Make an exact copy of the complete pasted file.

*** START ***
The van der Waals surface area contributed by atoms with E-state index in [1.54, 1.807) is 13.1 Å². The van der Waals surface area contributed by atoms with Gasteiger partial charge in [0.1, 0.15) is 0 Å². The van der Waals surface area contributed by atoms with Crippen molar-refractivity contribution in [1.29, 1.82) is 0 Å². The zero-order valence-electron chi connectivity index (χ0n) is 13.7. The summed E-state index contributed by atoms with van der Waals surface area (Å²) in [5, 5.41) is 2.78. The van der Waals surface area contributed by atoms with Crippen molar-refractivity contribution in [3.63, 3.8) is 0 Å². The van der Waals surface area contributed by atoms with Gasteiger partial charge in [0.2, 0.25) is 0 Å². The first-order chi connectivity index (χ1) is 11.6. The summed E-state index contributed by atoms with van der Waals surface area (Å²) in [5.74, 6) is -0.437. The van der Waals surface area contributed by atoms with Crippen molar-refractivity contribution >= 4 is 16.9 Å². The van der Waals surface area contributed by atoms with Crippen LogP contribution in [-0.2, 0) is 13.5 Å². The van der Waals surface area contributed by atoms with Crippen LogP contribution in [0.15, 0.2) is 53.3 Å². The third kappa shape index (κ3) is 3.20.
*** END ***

The van der Waals surface area contributed by atoms with E-state index in [1.54, 1.807) is 13.1 Å². The van der Waals surface area contributed by atoms with Gasteiger partial charge in [0.1, 0.15) is 0 Å². The van der Waals surface area contributed by atoms with Crippen molar-refractivity contribution in [1.29, 1.82) is 0 Å². The zero-order valence-electron chi connectivity index (χ0n) is 13.7. The summed E-state index contributed by atoms with van der Waals surface area (Å²) in [5, 5.41) is 2.78. The van der Waals surface area contributed by atoms with Crippen molar-refractivity contribution in [3.63, 3.8) is 0 Å². The van der Waals surface area contributed by atoms with Gasteiger partial charge in [0.2, 0.25) is 0 Å². The first-order chi connectivity index (χ1) is 11.6. The summed E-state index contributed by atoms with van der Waals surface area (Å²) in [5.74, 6) is -0.437. The van der Waals surface area contributed by atoms with Crippen molar-refractivity contribution >= 4 is 16.9 Å². The van der Waals surface area contributed by atoms with Crippen LogP contribution in [-0.2, 0) is 13.5 Å². The van der Waals surface area contributed by atoms with Crippen LogP contribution in [0.15, 0.2) is 53.3 Å². The third kappa shape index (κ3) is 3.20.